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DALY: Hoopla wouldn’t impress scouts of old
They weigh them, time them, test them, give them chest X-rays, knee exams, electrocardiograms. They work them out and wear them out, do background checks that are more like body cavity searches. Heck, for all we know, NFL teams delve into the DNA of draft prospects - on the off-chance one of them might be secretly related to Jim Thorpe.
Then they gather up all this information, feed it into a computer and… draft Tom Brady in the sixth round - or James Harrison not at all.
Does anyone else feel this NFL Draft business has gotten to be a bit much? Sure, you want to be thorough, especially with so much money at stake, but as we’ve seen time and again, overanalysis can lead to paralysis - or worse, to Tim Couch.
Or to put it another way, what’s so wonderful about the Wonderlic test? Couldn’t you learn just as much about a guy by playing a quick game of rock-paper-scissors with him?
In olden times, the league did just fine without this microscopic evaluation of talent. Back then - I’m talking before World War II - clubs scouted the old-fashioned way, working their contacts in the college game and counting on recommendations from former players. Oh, they might get to see a prospect in action a time or two, but beyond that…
Poring over game films, such a big part of the process today, didn’t come into fashion into later. (In the late ‘30s, most teams were just beginning to pore over their own game films.) No, a club was much more likely to learn about a player by perusing the sports section of the newspaper. Some clubs even enlisted sports writers to do the bird-dogging for them.
One of them, a columnist for the Odgen (Utah) Standard-Examiner named Al Warden, informed his readers in 1940 that he was “one of the far western football scouts for the Lions.” In fact, he went on, he’d just received a letter from Detroit coach Potsy Clark that said: “Let us have a list of prospective players from your section of the country as soon as possible. We are on the lookout for new finds.”
In those days, the NFL Draft went something like this: Every year, the league compiled a master list of eligible players with the help of submissions by each team. The 300-odd names were then put on three large blackboards in the hotel meeting room where the draft was held.
Sometimes, if a club felt it had stumbled across a hidden gem, it would “forget” to put him on the master list. The Giants did this in 1939 with Walt Nielsen, a back from the hinterlands of Arizona - and then surprised everybody by drafting him in the first round.
Wellington Mara, the 20-something son of owner Tim Mara, served as New York’s player personnel director during the leather helmet era. It’s astounding where the kid found players - and without, I’ll just point out, having any idea what their vertical jump was. Take the Giants’ 1938 championship team, for instance. Among the alma maters listed on the roster were Central Oklahoma, West Virginia Wesleyan, Emporia State (Kansas), Trinity University (Texas), Santa Clara, St. Bonaventure, George Washington, Simpson College (Iowa) and Oklahoma City.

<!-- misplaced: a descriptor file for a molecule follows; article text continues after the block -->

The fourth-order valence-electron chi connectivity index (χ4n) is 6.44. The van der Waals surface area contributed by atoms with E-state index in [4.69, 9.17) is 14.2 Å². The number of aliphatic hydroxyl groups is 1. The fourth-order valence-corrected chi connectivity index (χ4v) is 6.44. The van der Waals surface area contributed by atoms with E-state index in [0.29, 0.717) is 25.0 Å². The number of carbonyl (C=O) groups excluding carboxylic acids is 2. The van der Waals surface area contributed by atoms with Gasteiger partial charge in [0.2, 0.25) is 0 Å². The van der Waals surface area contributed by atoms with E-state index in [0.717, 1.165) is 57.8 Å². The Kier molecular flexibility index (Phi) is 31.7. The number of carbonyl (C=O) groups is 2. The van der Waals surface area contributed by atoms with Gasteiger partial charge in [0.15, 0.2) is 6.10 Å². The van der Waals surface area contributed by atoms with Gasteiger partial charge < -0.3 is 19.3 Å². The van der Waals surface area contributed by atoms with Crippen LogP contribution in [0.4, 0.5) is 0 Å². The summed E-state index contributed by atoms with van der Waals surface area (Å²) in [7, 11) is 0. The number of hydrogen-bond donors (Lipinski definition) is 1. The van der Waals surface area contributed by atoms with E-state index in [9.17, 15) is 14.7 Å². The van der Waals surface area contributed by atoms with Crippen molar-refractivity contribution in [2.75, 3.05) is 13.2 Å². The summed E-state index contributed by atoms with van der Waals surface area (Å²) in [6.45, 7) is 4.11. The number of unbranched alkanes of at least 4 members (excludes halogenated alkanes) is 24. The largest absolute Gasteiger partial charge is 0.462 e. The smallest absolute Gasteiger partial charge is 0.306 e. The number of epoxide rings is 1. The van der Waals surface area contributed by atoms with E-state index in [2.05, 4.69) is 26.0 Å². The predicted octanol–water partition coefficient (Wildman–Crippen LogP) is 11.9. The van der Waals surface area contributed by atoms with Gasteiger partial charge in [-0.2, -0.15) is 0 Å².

Of course, the Giants took scouting more seriously than many other teams. At the other end of the spectrum were the Steelers of the late ‘40s and early ‘50s. Their player personnel man, NFL Hall of Famer Jim Finks once recalled, “was a full-time mortician named Ray Byrne. So, on the side, he subscribed to all the college football magazines and put himself on the mailing lists of all the different colleges… [and] collected their press releases. That was the information the Steelers had when they went into the draft every year.”
By the time the American Football League came along in 1960, though, moonlighting morticians had been replaced by full-time scouts who crisscrossed the country in search of the next Bronko Nagurski. Eddie Kotal, Jack Lavelle, Pappy Lewis, Peahead Walker, Fido Murphy - nobody remembers them now, but they helped turn the NFL Draft into the extravaganza it is today.
Kotal liked to joke about his “14-month-year” cataloguing prospects for the Los Angeles Rams, right down to the little-known defensive end from Arnold College in Connecticut (the great Andy Robustelli, L.A.’s 19th-round pick in 1951). Let’s face it, you have to be a little nutty to spend all that time on the road - just you and your binoculars - and Eddie certainly qualified. As a back with the Packers in the ‘20s, he was one of the handful of players in the league who played without a helmet.
For a while, the Rams had an edge on other teams because they budgeted more for scouting, but that soon changed. So much so that Kotal griped in 1957, “even five years ago I could stumble across a sleeper at some small college that no other club knew about. But nowadays, everybody’s scouting system is so exhaustive, there’s no such thing as one.
“I don’t care if the kid is a third-string halfback at Tiddle-de-Wink Tech. By the time I get there to see him, he’ll tell me:
About the Author
Dan Daly has been writing about sports for the Washington Times since 1982. He has won numerous national and local awards, appears regularly in NFL Films’ historical features and is the co-author of “The Pro Football Chronicle,” a decade-by-decade history of the game. Follow Dan on Twitter at @dandalyonsports –- or e-mail him at firstname.lastname@example.org.
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